Have yourself a bluesy little Christmas with Chris Cain

Check in with blues guitarist Chris Cain over the years, and find out he's been working on learning bass, or sax, or gee, there's a nice beach across the street and he really ought to go see it, but he's just been hanging inside, playing piano.

The man loves his music, loves learning about theory, and picking up instruments in addition to the Gibson ES-335s that have put food on his table since he was a kid.

All that focus produced "Christmas Cain: Blues for the Holidays," a delectable little treat for Cain fans on which he plays every instrument except drums. (Perhaps he's not that far along in his studies.)

That's Cain on guitar, of course, but also on bass, Hammond B3 organ, electronic piano and the Steinway grand. Jim Baum sits behind the traps.

Cain's voice is the focus in fairly minimalist arrangements that don't overwhelm any moment of any song. Some terrific instrumentals, of course, but nothing that ever steps on a vocal.

While he sings, it's just a little fill here, a taste of bass there.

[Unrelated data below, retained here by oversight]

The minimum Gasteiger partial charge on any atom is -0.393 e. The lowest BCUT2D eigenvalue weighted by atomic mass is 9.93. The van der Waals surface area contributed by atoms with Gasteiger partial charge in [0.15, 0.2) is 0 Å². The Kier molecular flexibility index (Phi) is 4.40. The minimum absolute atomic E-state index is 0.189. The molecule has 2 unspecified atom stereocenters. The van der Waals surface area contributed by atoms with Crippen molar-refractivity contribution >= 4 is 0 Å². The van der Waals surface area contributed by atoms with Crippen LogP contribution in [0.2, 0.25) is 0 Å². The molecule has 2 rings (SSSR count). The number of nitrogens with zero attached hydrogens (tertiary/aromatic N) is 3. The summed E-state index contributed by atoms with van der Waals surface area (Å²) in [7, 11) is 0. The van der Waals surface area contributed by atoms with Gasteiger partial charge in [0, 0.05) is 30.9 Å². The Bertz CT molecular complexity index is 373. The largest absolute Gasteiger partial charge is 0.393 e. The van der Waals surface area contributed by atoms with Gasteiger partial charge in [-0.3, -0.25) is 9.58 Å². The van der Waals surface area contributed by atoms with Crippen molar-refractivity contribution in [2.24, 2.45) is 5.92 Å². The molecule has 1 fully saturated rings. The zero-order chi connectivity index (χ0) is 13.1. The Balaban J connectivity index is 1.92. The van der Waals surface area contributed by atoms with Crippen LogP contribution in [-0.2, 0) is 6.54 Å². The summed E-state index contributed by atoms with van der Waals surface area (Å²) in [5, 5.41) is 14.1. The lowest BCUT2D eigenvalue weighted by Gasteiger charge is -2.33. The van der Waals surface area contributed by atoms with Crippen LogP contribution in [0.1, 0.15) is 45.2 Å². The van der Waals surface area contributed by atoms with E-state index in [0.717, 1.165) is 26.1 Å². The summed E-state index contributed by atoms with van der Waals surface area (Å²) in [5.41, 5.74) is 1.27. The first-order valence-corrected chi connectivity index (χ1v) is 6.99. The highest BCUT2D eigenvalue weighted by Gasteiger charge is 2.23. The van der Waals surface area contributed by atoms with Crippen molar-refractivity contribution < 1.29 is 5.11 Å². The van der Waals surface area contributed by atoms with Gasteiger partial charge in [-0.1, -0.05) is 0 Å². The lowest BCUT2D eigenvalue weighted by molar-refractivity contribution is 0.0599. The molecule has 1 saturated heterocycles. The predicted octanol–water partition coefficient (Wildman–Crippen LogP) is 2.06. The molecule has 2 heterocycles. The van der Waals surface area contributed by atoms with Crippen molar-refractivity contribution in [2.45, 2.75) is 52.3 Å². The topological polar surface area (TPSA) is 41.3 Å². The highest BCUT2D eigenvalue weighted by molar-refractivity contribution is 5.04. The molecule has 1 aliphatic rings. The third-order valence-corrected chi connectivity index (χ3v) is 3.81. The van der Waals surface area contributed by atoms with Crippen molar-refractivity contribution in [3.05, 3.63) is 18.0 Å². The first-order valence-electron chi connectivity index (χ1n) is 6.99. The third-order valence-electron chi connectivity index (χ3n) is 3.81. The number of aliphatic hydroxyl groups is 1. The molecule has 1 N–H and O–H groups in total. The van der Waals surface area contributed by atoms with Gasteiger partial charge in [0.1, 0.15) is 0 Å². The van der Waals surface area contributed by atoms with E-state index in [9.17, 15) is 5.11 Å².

There are just seven tunes on this album, which clocks in at around 25 minutes, and two of them are slightly different arrangements of the same tune, "Christmas Will Really Be Christmas" by James W. Alexander and Ben Raleigh. On the first of those, Cain hits it at a kind of herky-jerky beat and throws in a tinny electric piano solo. The second time, he and Baum get to it in a slower, smoother, cool jazz way with a beautiful, deep tone guitar solo a bit like Wes Montgomery.

A surprise under this Christmas tree is "The Little Drummer Boy Meets B.B.," an instrumental with just Steinway and Gibson, performing the classic tune with guitar licks that are direct copies of and a tribute to B.B. King.

"Not in the Mood for Christmas" starts the album with a deep blues, the kind of guitar playing, lyrics and singing that have given Cain his devoted fan base. "The woman I love had left me," he sings in the bridge, "left me last Christmas Eve. Now everywhere I look, everything I hear, reminds me how it used to be."

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